Chugging up to speed with a newly (CG, though wonderfully rendered) animated Casey Jr steaming down the tracks and bringing the circus into town, the Main Menu actually isn’t the most intuitive. I get the idea that the usual menu options – presented in a carousel fashion – are perhaps intended to give the feeling of a rotating series of attractions in a circus ring, but they are clumsily handled, without any indication of if there are sub-sections within a choice or not. Pretty soon one gets the idea: rotate the options left and right and hit up and down keys to see if anything else pops up, but there’s no real kind of proper or helpful category index that would make navigation simpler.

The included DVD’s more accessible menu

Offering a way to widen the original 4:3 film’s presentation to 16:9 are James Coleman’s DisneyView side panels (’nuff said; I’m not a fan of these, nicely rendered as they can be, especially on moving shots). The big new extra for this release is the full-length Cine-Explore visual commentary with three knowledgeable Dumbo fans: director of Up Pete Docter, legendary animator Andreas Deja and Disney historian Paula Sigman. Unfortunately, and despite the cover’s promise of an audio commentary that should in theory be different to this one, the 60th anniversary and Big Top DVDs’ previous track with John Canemaker has been completely dropped, leaving this the only source of info and insight, and as such it’s sadly pretty light.

Docter is the ringmaster leading the discussion, but apart from remarks on how great any given shot is, or who animated what, there’s precious little for aficionados to really pick up on, with Deja speaking from a personality animation viewpoint and Sigman providing many facts, but nothing that really brings anything to light that many wouldn’t know. Best of all are the snippets of archival interviews with such names as Ward Kimball and Woolie Reitherman, but even here their inclusion only frustrates in wanting to hear more from them (or at least see the full interviews their quotes are taken from). A nice track, and admittedly full of excellent visual information pasted over the screen, but just not that engrossing.

Also fresh to this release, and not overlapping too much with the Cine-Explore, is the new documentary Taking Flight: The Making Of Dumbo: which, at a half-hour, manages to offer some of the real background information missing from the visual commentary, mostly from Canemaker and Eric Goldberg, though there’s still much lost in what Canemaker brought to his original audio remarks in terms of a true account on the making of Dumbo and pointing out how certain effects were achieved. This new piece is perfectly fine, even given the intrusive music, but it’s light on archive of the time and plays up Dumbo’s importance as a hit picture at the right time too much: why, nowadays, does every Disney film have to be seen as being a savior of the Studio, even if in Dumbo’s case it is well and truly warranted.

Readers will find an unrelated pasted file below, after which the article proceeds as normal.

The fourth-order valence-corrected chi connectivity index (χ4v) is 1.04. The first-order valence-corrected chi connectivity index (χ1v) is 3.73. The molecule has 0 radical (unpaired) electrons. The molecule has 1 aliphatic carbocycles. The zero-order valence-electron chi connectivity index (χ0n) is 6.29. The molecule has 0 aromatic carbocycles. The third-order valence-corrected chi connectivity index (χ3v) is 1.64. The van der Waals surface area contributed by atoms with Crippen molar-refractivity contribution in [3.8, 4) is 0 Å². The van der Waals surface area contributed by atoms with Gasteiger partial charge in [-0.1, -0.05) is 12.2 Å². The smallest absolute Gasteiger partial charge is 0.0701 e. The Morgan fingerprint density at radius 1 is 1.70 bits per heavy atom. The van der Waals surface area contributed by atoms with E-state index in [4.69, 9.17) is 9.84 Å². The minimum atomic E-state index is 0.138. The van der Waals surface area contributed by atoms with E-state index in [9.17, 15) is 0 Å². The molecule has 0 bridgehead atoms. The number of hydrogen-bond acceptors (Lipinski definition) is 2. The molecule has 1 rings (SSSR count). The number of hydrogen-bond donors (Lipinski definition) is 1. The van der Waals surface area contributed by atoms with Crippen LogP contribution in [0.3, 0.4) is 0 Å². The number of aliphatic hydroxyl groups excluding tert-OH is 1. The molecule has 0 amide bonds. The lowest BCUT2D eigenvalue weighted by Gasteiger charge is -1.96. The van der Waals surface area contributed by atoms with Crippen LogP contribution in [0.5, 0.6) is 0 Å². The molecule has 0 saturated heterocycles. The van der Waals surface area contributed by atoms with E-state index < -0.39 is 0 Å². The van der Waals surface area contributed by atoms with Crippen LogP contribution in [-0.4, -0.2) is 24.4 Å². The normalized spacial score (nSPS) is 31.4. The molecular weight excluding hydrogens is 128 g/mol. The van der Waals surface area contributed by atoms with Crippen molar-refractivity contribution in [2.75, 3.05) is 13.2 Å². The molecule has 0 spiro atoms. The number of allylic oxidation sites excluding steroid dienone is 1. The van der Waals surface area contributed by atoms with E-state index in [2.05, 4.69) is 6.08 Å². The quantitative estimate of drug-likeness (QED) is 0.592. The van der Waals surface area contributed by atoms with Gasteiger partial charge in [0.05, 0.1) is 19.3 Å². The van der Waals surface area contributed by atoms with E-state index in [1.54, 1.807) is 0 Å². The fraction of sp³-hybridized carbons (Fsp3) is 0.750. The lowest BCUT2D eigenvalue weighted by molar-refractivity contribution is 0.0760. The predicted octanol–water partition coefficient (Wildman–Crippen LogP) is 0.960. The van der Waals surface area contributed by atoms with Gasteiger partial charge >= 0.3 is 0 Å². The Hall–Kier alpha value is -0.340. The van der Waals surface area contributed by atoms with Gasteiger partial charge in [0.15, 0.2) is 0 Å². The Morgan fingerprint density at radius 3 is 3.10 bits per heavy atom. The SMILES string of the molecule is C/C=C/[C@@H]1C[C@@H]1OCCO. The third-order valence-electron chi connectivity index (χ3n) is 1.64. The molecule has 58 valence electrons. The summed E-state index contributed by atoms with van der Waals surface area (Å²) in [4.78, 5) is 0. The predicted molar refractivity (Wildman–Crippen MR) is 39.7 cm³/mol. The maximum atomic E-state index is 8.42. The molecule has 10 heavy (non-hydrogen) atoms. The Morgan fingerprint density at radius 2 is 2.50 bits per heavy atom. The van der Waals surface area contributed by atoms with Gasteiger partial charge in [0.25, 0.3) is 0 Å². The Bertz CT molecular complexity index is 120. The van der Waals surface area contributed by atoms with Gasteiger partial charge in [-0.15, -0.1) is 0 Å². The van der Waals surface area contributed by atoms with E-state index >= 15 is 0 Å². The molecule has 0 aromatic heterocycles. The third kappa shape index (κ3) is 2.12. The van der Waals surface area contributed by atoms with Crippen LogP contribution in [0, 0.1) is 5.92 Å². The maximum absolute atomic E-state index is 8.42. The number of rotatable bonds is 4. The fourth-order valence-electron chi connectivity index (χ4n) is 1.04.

A pair of Deleted Scenes, introduced by Don Hahn, don’t reveal anything groundshaking, although Timothy’s rationale for why elephants are supposedly scared of mice is quite fun (long and diverting from the story, it would have made a great separate featurette of the kind Disney made in the 1940s and 50s). A proposed song, Are You A Man Or A Mouse?, is choppy and not as fluid as the others in the film, again breaking away from the story. Both are presented from original storyboards coupled to recreated audio tracks that sound “new” but authentic enough. The last of the new stuff, Dumbo: A Ride Of Passage looks at the Disneyland’s famous flying elephant ride, in a short but sweet three minute featurette that just about skips coming over as a fluffy promotional piece by having Tony Baxter provide some historical background.

Heading up a list of “Classic DVD Bonus Features” is Celebrating Dumbo, a 15-minute featurette produced by the long-time Disney documentary team of Kurtti/Pellerin, based more around the appreciation of the film rather than its production. Canemaker appears again here, and we also hear from critics Leonard Maltin and Rudy Behlmer, as well as a host of current Disney names, such as Don Hahn, Deja, John Musker, Ron Clements and the now late Roy Disney. What’s really nice about the stills on show throughout this piece is the fact that they have been placed within the background art from Dumbo’s main titles, giving the images a real circus poster quality.

An Artwork Gallery highlights several of the production stills shown in the documentaries, plus many more. Sections covered include Visual Development, Character Design, Layouts & Backgrounds, Storyboard Art, Production Pictures, Research Pictures, and Publicity. Although some of the other sub-sections from the previous DVD have been dropped, most welcome is the Original Dumbo Storybook from 1941, presented page by page and revealing a very different tale that the film was fashioned from. However, while there’s lots to see and take in, the use of the 16:9 frame has not always been used to the images’ advantage and many of them are still too small, especially the Storybook, which could have easily been half as big again.

The famous and, by now, well-seen sequence of humorist Robert Benchley’s trip to the Disney Studios’ sound department is revisited again to show the Sound Design Excerpt From The Reluctant Dragon, the live-action tour film that opened the doors to how the magic was created at the Studio. For those who have not seen that wonderful film in its complete form, the sequence is here in its six-minute entirety, also providing a glimpse at some preliminary animation of Casey Jr (the film was shot on the lot while Dumbo was in full swing) that did not end up in the completed film, so this also plays as a kind of “deleted scene” (clearly marked as “Dumbo: Sequence 7” on a cue sheet) and is still very entertaining, even if it is a set up sequence in the best Disney tradition!